Nikon 60mm f/2.8 AF MicroI'd get one here if I was getting another one new.
While this lens is great on its own, it doesn't make that much sense when you compare it to other nice Nikon lenses. It seems to be like a duplicate, or an appendix to the Nikon line-up of lenses.
This doesn't mean that the lens itself is bad or that I dislike it in any way. It is just that when you compare it to some other lenses you see that this lens isn't something you probably need.
The lens is setup with 8 elements in 7 groups.
Maximum Aperture: f/2.8
Minimum Aperture: f/32 (at infinity) or f/57 (at 1:1)
The diaphragm is 7-bladed, producing an okay bokeh.
The lens works for what it says it does: a decently fast (f/2.8) lens which can focus close-up for macro photography.
But, as a macro lens, it is not the best because you have to get too close to your subject.
If you're shooting bugs or flowers, this will likely scare off your subject, or have you cast a shadow on your subject. The 105mm Macro lens does a much better job at macro work since being nearly twice as long you can hang back further and be less intrusive.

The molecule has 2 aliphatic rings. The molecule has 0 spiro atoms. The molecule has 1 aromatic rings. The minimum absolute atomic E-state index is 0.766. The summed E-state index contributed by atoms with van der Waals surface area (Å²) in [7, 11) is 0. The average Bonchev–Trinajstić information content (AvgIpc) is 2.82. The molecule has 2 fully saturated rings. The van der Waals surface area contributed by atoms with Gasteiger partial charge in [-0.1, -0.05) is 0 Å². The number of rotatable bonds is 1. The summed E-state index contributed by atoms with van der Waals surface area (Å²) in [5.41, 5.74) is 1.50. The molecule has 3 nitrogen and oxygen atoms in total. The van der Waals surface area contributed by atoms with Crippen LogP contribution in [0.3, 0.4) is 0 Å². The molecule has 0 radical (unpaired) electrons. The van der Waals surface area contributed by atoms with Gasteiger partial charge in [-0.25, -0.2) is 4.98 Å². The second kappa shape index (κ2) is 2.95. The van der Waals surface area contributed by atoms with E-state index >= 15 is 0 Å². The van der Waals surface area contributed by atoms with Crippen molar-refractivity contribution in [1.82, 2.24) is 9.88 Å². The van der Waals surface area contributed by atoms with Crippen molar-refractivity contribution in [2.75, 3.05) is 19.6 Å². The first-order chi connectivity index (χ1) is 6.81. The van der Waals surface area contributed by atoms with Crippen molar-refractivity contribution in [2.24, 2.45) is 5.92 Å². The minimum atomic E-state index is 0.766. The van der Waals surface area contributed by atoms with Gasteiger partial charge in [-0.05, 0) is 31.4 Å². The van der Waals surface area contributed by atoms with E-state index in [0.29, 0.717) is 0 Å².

Okay, so if it isn't the best macro, how about using it as a portrait lens?
Well, here again the lens falls short when compared to other offerings. Close to 60mm is 50mm, and for the same price as the 60mm f/2.8D you can buy a 50mm f/1.4D OR for a third of that price, you can by a 50mm f/1.8D. Either of those lenses makes a much nicer portrait lens.
50mm too short for you? 50mm lack macro so that's not good enough for you?
No worries, take a look at the 35-70mm f/2.8D. This lens covers the 60mm range, can do the same speedy f/2.8, it can also do macro, AND it can zoom. Did I mention they are very affordable on the used eBay market as well?
Sure, you can use the 60mm and zoom with your feet, but sometimes there's a wall or a lake behind you or your subject and it isn't practical.
Also, there's another weird thing about the 60mm lens that worries me. As you focus in and out the lens elements move like you and I would expect them to. However, the front element's "cups" from the lens hood move as well. This is really weird when you see it in action and I worry about dust or other things getting into the lens that way, or at least interfering with the ability to focus.
Following are some sample photos to demonstrate the power of this type of lens and some general uses which will likely yield good results. If you shoot things like these, then this lens may be a good one to think about adding to your camera bag.
Above you see the Nikon logo of the lens cap to this lens. It is dirty, but this is only seen at this level of magnification. I recall that this was shot at f45 to reach this level of depth of field.